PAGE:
Anthony Joshua came through the biggest crisis of his career to produce a stunning seventh round stoppage of Dillian Whyte and capture the vacant British heavyweight title on Saturday.
The 2012 Olympic gold medallist lifted the domestic belt and defended his Commonwealth title after the toughest fight of his 15-bout career at the O2 Arena in Greenwich.
But after being subjected to a torrid time in the second round, Joshua threw a thunderous right uppercut to leave Whyte crumpled in a heap on the canvas.
Whyte was supposed to be Joshua's toughest test yet and he proved to be so, going the longest with him in the paid ranks and troubling him with a sledgehammer of a left in the second round.
Joshua (15-0, 15 KOs), who previously had never been inconvenienced beyond three rounds, moves on to look at potential fights against the likes of Tyson Fury, David Haye and Dereck Chisora in 2016.
It is an exciting time for British heavyweight boxing with former champion Haye back on the scene and two weeks after Fury produced a shock points win over long-reigning Wladimir Klitschko. A fight with Haye at Wembley on June 4, on the undercard of Kell Brook-Amir Khan, could happen and the former champion will be another step up from Whyte (16-1, 13 KOs), who was ambitious and not intimidated by the Olympic gold medallist.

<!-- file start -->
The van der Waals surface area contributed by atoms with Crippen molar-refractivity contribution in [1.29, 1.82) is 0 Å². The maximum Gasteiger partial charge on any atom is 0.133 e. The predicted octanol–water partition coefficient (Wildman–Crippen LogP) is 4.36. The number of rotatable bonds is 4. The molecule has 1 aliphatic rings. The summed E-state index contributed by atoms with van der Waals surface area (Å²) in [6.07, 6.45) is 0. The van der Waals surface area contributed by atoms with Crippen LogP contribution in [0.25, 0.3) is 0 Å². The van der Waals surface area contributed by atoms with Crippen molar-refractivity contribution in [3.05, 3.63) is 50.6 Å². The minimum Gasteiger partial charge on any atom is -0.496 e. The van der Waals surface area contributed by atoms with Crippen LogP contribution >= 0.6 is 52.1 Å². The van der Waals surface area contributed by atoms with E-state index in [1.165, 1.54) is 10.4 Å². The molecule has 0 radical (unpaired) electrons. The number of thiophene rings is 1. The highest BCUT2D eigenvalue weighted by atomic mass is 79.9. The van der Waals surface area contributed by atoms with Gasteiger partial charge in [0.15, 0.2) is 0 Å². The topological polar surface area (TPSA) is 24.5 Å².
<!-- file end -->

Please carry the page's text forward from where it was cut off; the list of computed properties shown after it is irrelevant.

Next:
Fury has managed to offend most of the nation with his opinions but Joshua never seems to say the wrong thing or do anything wrong in the ring.
Joshua, who still lives at home with his mum in north London, had refused to be riled by Whyte's insults ahead of defending his Commonwealth belt and going for the British title vacated by Fury.
But Joshua was desperate to silence Whyte who had floored him and then won a points decision when they were amateurs in a bout held above a pub in 2009.
Jamaica-born Londoner Whyte, 27, was quickly under pressure and was left on wobbly legs towards the end of the first round.
Joshua, 26, went about his work in the first round with a smile but the opener ended in ugly scenes after both traded after the bell and the ring was filled with angry cornermen.
Fired-up Whyte was in trouble in the second until he threw a left hook that stunned Joshua, who looked vulnerable for the rest of the round.
Whyte also whipped in body shots in the second round and Joshua was still not himself in the third.
Joshua was better in the fourth as he began unloading combinations again and then nailed Whyte with a straight right in the fifth.
Joshua ended the thriller in brilliantly brutal style, first buzzing Whyte's head with a right and then chasing him about the ring until he loaded a shuddering right uppercut.